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The MOOC Revolution Evolves: Coursera Secures $49.5M to Expand Specializations

Coursera announced a $49.5M Series C funding round today, which will be used to expand its number of Specializations and geographic reach.

Update 27th Oct 2015: Coursera announced the participation of EDBI, the dedicated corporate investment arm of the Singapore Economic Development Board, in its recent Series C financing. The second closing brings Coursera’s total Series C funding to $61.1 million.

Coursera announced today that it has raised $49.5 million in a first closing of its Series C financing, bringing the total amount raised to $134.5 million.The company expects a second closing early in the fall that will bring its total Series C funding to $60 million. The funding will be used to create new Specializations and expand its global reach. Coursera currently boasts 14.7 million learners almost three times bigger than its nearest competitor, edX which recently crossed 5 million learners.

A Specialist in Specializations

Last week, in an article titled The Future of MOOCs as Revealed Through SXSWedu Submissions, we looked at the sessions from MOOC providers that were submitted to SXSWedu 2016 and noticed that they one thing in common: credentials. Coursera is planning to use some of the money to double the number of Specialization offerings this Fall in job-relevant fields in business, technology, and data science, and it recently it announced a Global Skills Initiative to bring top universities and companies together to create these Specializations. Given the fact that Coursera is currently the second most cited certificate issuer on LinkedIn (after Microsoft), this seems to be a clear direction for growth.

MOOC-based credentials like Coursera Specializations and Udacity Nanodegrees (expected to grow from 6 to 36 by the end of 2016) have the potential to allow millions of people to enhance their careers through high-quality skill-building. But for most learners and employers, the value of earning these credentials is uncertain–it is a chicken-and-egg problem of reputation & results. To help address this issue, we at Class Central just launched a new initiative where users can view these credentials and read user reviews from others who are actually enrolled in these programs, to help them decide if that credential is right for them. Visit our Credentials page to learn more.

If you’re looking to gain industry-relevant skills and produce a robust portfolio of projects that demonstrate your capabilities, then online credentials are THE way to do it… with a price that makes sense, and a schedule that won’t disrupt your work or personal life.
– Allan Reyes, Co-founder at Crowdcover

Reaching Farther and Wider

Coursera World Map

Currently, three-quarters of Coursera’s learners are outside the United States, and emerging economies are its fastest growing markets, particularly China and India, the world’s two most populous countries. In China, partnerships with local companies helped Coursera reach more than 1 million Chinese learners (as we recently outlined on TechCrunch: How Coursera Cracked The Chinese Market). In India, Coursera is sure to get a push from its strategic investment from Times Internet (TIL), a media juggernaut, which holds media properties totaling over 6.5 billion monthly page views. TIL will provide marketing, advertising, and strategic support to build awareness of Coursera in India, and so we should expect significant growth there.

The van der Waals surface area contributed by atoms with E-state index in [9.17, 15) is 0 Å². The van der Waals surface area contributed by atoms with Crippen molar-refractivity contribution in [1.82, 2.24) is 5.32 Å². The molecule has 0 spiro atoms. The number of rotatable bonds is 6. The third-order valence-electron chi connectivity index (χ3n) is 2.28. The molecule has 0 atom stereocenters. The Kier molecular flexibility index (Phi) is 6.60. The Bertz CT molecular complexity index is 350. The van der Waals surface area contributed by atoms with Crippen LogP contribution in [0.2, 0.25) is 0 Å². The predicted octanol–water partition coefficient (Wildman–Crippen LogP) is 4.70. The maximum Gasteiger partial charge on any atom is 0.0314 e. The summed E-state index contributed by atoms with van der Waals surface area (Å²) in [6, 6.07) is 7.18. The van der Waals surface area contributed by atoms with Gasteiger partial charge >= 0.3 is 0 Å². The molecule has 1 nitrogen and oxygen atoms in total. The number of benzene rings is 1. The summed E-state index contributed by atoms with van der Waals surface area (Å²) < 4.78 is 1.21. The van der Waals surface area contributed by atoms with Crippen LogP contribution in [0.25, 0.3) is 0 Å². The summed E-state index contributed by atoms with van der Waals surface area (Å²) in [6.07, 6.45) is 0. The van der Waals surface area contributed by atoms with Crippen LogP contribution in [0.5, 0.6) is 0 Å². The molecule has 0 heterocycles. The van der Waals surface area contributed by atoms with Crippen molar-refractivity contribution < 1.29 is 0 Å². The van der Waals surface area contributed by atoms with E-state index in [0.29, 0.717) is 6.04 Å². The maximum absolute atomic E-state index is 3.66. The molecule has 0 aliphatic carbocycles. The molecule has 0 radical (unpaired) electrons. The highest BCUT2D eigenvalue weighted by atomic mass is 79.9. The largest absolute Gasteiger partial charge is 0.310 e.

Ready to Scale Sustainably?

Thus, we see that Coursera is taking on additional funding to double down on its current business strategy. We know that several of the Specializations have been wildly popular, resulting in a large revenue stream for Coursera and the university partner. But on the whole, are Specializations profitable, and do they represent a business model that can sustain Coursera’s activities? We don’t know the answer to that. But we can guess that indications are probably positive for Coursera to go out and raise additional venture funding and announce major initiatives to expand its Specializations and increase its international penetration. If a company were only running low on cash, it seems unlikely it could convince investors that an even faster pace of expansion (when it is already market leader) is the way to go.

In time, we will see answers to these questions and more. But however things turn out, this is an important time for MOOCs. An immediate result of this news will boost to the effort and resources towards raising awareness of MOOCs and a major increase in the amount of job-relevant content that is on offer. We see this as a good thing for learners, even as we try to figure out the value of these credentials and the best ways to learn online.

Dhawal Shah Profile Image

Dhawal Shah

Dhawal is the CEO of Class Central, the most popular search engine and review site for online courses and MOOCs. He has completed over a dozen MOOCs and has written over 200 articles about the MOOC space, including contributions to TechCrunch, EdSurge, Quartz, and VentureBeat.

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